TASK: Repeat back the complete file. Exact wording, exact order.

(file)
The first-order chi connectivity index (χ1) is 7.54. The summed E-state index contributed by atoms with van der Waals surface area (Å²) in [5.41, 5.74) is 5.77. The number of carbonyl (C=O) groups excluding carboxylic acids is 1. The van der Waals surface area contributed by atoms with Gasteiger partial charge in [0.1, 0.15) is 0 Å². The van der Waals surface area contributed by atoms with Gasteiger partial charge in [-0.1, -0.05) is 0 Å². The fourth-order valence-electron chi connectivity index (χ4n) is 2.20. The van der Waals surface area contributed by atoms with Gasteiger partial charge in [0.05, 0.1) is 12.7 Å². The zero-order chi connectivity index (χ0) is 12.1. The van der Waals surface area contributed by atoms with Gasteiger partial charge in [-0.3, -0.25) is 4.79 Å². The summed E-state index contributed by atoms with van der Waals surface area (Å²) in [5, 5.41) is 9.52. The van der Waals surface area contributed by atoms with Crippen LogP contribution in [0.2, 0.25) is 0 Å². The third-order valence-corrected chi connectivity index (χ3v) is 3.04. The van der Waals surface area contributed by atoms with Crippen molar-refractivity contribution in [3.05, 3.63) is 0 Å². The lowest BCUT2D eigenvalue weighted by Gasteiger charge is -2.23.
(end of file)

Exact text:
The first-order chi connectivity index (χ1) is 7.54. The summed E-state index contributed by atoms with van der Waals surface area (Å²) in [5.41, 5.74) is 5.77. The number of carbonyl (C=O) groups excluding carboxylic acids is 1. The van der Waals surface area contributed by atoms with Gasteiger partial charge in [0.1, 0.15) is 0 Å². The van der Waals surface area contributed by atoms with Gasteiger partial charge in [-0.1, -0.05) is 0 Å². The fourth-order valence-electron chi connectivity index (χ4n) is 2.20. The van der Waals surface area contributed by atoms with Gasteiger partial charge in [0.05, 0.1) is 12.7 Å². The zero-order chi connectivity index (χ0) is 12.1. The van der Waals surface area contributed by atoms with Gasteiger partial charge in [-0.3, -0.25) is 4.79 Å². The summed E-state index contributed by atoms with van der Waals surface area (Å²) in [5, 5.41) is 9.52. The van der Waals surface area contributed by atoms with Crippen LogP contribution in [0.2, 0.25) is 0 Å². The third-order valence-corrected chi connectivity index (χ3v) is 3.04. The van der Waals surface area contributed by atoms with Crippen molar-refractivity contribution in [3.05, 3.63) is 0 Å². The lowest BCUT2D eigenvalue weighted by Gasteiger charge is -2.23.